Galaxy clusters are the most massive structures in the Universe and exert such a powerful gravitational pull that they warp the spacetime around them and act as cosmic lenses which can magnify, distort and bend the light behind them. This phenomenon, crucial to many of Hubble’s discoveries, can be explained by Einstein’s theory of general relativity.
In this special case of gravitational lensing, a ring — known as an Einstein Ring — is produced from this bending of light, a consequence of the exact and symmetrical alignment of the source, lens and observer and resulting in the ring-like structure we see here.

Hubble has provided astronomers with the tools to probe these massive galaxies and model their lensing effects, allowing us to peer further into the early Universe than ever before. This object was studied by Hubble’s Wide Field and Planetary Camera 2 (WFPC2) and Wide Field Camera 3 (WFC3) as part of a survey of strong lenses.

Wednesday, February 18, 2015

the world goes on

Wild Geese 
 
You do not have to be good.
You do not have to walk on your knees
for a hundred miles through the desert, repenting.
You only have to let the soft animal of your body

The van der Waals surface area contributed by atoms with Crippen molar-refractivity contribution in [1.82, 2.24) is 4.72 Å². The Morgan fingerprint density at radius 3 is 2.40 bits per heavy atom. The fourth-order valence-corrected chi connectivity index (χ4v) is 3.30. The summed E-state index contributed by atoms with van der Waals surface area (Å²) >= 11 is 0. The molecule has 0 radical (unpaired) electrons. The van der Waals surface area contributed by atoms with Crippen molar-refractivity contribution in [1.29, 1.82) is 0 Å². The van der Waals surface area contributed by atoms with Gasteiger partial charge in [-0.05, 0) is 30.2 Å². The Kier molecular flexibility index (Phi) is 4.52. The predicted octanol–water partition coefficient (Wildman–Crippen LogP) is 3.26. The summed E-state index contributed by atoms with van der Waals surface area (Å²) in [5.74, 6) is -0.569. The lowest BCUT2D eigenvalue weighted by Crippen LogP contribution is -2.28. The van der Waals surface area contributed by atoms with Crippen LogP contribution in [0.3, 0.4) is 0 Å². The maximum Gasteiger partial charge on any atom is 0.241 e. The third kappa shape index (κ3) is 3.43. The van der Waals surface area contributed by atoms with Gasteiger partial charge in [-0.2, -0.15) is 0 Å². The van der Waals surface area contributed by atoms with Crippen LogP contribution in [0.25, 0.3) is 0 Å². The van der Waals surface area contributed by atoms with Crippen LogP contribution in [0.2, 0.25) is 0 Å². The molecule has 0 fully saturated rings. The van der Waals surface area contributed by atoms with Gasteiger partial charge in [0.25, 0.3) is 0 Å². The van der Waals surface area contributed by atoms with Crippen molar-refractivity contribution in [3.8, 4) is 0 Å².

love what it loves.
Tell me about despair, yours, and I will tell you mine.
Meanwhile the world goes on.
Meanwhile the sun and the clear pebbles of the rain
are moving across the landscapes,
over the prairies and the deep trees,
the mountains and the rivers.
Meanwhile the wild geese, high in the clean blue air,
are heading home again.
Whoever you are, no matter how lonely,
the world offers itself to your imagination,
calls to you like the wild geese, harsh and exciting--
over and over announcing your place
in the family of things.


Mary Oliver



Friday, February 13, 2015

Mini Erin.



I just can't get over how much Erin and Elsie look alike as babies. Sometimes I am just so perplexed and amazed that humans are capable of creating a mini person - a bundle of all these crazy bits of genes that we are just now starting to understand. 

Last week I visited my oldest sister and her family in Pacific Grove and we went to the Tech Museum in San Jose. There was a whole exhibit devoted to the Human Genome Project, and it reminded me of how much I enjoyed my AP Biology class in high school. As a hopeful 16 year-old, for about 20 minutes I thought of becoming a scientist to work with genetics...and then remembered that numbers and codes and formulas just aren't my thing. But what those numbers make - what each tiny piece of invisible DNA inside us can mean,  and the larger implications of it all - still fascinates me.

Like how such a small percentage of our DNA goes into making us look different from one another, but that the majority of our genetic code is the same for the whole human species. Which means that fundamentally, race or ethnicity is not a genetic construct, but rather a social one - in which we ourselves attach so much significance to skin color or the shape of our eyes that we group ourselves by differences. Differences that, in the larger scheme of things, are absolutely miniscule in comparison to our similarities.

Monday, February 2, 2015

all of us